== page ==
University of Delaware Library

Special Collections Department

Hugh MacDiarmid: An Exhibition
Celebrating the Centenary of His Birth

August 13-December 18, 1992

Curated by Timothy D. Murray

Hugh MacDiarmid, the most prominent Scottish literary figure of the twentieth century, was born Christopher Murray Grieve on August 11, 1892 in Langholm, a small Scottish town along the English border. He received his early education in Langholm where among his first teachers was the Scottish composer Francis George Scott who would later collaborate with him on a variety of projects. When Grieve moved in 1908 to Edinburgh, where he enrolled at the Broughton Junior Student Centre to study for a career as a teacher, his primary English teacher was George Ogilvie who became his most important literary mentor.

Like many others of his time, Grieve's plans were interrupted by the onset of World War I. He enlisted in the Royal Army Medical Corps with whom he served from 1915-1919. While he was in the service, Grieve wrote a substantial amount of poetry and prose; in fact he produced much of the writing for his first book, Annals of the Five Senses (1923), during the War. Grieve's surviving letters from this period, particularly those to his former teacher George Ogilvie, reveal that he spent a good deal of time reading and thinking about literature, particularly about the current state of Scottish literature and by the end of the war, he was ready to put his ideas into practice and take his place at the forefront of the Scottish literary scene. Grieve's goals were quite lofty; he wished to bring about a Scottish Renaissance that was not limited to literature, but one which would embrace Scottish art, politics, and culture as a whole.

Shortly after he was demobilized in 1919, Grieve settled in Montrose, Scotland, where he had a job as a journalist with the Montrose Review. During this period, Grieve's poetry and essays began appearing in a variety of journals and newspapers. In November 1920, Grieve launched the first of his many publishing and editorial efforts, the anthology series Northern Numbers in which he published new poetry by contemporary Scottish poets. He was soon involved in other such efforts including The Scottish Chapbook (1922-1923), the Scottish Nation (1923), and the Northern Review (1924). With all of these publications Grieve hammered home his ideas for a regenerated Scottish literature; in particular, he began to advocate a renewed effort at writing in the Scots vernacular. Grieve wanted to revitalize the literary use of Scots and also instill a modernist sensibility in Scottish poetry that drew upon the avant-garde movement which had already revitalized contemporary European art and literature.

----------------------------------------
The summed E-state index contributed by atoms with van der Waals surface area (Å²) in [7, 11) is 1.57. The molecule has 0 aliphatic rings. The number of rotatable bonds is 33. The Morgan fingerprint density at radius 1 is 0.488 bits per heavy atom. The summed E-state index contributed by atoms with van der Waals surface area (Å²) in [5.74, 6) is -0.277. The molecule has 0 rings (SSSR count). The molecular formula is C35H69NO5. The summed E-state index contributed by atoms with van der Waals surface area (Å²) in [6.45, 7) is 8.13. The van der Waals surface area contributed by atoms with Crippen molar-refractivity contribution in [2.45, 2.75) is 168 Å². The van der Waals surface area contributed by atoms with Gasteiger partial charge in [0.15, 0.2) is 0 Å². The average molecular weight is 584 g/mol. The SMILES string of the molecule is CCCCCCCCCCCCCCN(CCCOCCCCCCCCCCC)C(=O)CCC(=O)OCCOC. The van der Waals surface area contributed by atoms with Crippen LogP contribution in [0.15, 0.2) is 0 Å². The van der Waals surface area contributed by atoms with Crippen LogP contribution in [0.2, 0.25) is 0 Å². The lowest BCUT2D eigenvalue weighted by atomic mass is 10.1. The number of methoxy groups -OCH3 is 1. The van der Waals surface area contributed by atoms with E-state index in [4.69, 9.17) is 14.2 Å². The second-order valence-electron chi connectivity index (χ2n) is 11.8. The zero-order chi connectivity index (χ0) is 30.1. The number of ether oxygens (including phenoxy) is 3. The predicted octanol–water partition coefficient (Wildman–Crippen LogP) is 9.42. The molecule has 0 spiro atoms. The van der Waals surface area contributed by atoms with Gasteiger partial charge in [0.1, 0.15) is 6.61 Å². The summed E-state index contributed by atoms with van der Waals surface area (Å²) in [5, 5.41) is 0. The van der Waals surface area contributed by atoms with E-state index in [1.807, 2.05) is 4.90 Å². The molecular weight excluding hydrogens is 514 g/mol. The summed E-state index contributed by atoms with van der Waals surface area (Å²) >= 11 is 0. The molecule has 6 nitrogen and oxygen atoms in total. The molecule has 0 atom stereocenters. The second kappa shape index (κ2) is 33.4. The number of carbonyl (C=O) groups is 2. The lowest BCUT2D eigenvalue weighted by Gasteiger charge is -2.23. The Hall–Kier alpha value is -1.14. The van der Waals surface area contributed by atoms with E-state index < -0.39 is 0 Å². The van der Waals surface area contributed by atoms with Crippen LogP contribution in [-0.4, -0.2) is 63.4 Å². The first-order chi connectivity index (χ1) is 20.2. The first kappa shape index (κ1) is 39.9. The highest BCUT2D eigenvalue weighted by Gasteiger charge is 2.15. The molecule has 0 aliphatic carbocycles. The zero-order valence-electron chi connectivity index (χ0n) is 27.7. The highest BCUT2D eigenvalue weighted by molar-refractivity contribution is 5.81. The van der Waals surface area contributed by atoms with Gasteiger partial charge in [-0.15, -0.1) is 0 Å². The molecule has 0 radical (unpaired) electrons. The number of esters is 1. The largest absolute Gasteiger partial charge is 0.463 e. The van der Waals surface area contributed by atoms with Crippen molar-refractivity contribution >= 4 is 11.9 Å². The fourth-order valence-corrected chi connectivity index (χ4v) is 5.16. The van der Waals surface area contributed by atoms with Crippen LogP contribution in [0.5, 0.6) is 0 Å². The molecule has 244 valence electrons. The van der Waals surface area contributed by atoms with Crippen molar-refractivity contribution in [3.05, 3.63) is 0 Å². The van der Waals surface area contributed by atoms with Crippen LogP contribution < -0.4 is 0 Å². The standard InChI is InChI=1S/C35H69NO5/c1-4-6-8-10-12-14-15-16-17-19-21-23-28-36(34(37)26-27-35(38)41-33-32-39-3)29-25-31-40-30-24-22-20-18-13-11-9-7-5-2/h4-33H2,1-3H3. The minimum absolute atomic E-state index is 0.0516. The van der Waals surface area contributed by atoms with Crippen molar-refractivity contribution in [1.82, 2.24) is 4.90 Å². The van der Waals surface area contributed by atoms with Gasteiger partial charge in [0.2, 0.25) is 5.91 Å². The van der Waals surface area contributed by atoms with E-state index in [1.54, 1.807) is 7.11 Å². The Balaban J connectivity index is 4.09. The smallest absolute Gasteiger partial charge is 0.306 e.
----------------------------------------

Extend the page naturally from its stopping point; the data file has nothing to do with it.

In 1922, Grieve began writing under the pseudonym Hugh MacDiarmid as a way of demonstrating the qualities he felt were necessary for a regenerated Scots literature. The work of MacDiarmid was well received and with the publication of MacDiarmid's masterpiece, A Drunk Man Looks at the Thistle, in 1926, Christopher Murray Grieve, in the person of Hugh MacDiarmid, had earned his place as the leading Scottish author of his time.

Grieve, both under his birth name and in the persona of Hugh MacDiarmid, was also active in local, national, and international politics. He had been active in Fabian Society and Labour Party work as early as 1908 and was a regular contributor to A.R. Orage's The New Age where he began his lifelong fascination with the Social Credit economic theories of Major C.H. Douglas. MacDiarmid was elected as a Socialist Town Councilor and county Justice of the Peace when he lived in Montrose; he was also active in Scottish Nationalist politics and was a founding member of the National Party of Scotland which was formed in 1928. Active in literary politics as well, MacDiarmid founded the Scottish Centre of PEN in 1927. In 1934, MacDiarmid joined the Communist Party of Great Britain. MacDiarmid's communism led to his expulsion from the National Party of Scotland; ironically, he was expelled from the Communist Party in 1938 for nationalist deviation, though he later was allowed to rejoin the Party in 1956. Hugh MacDiarmid's politics were a complex activity and exemplified the contradictions that were inherent in his life and work. He remained active politically up until the time of his death in 1978.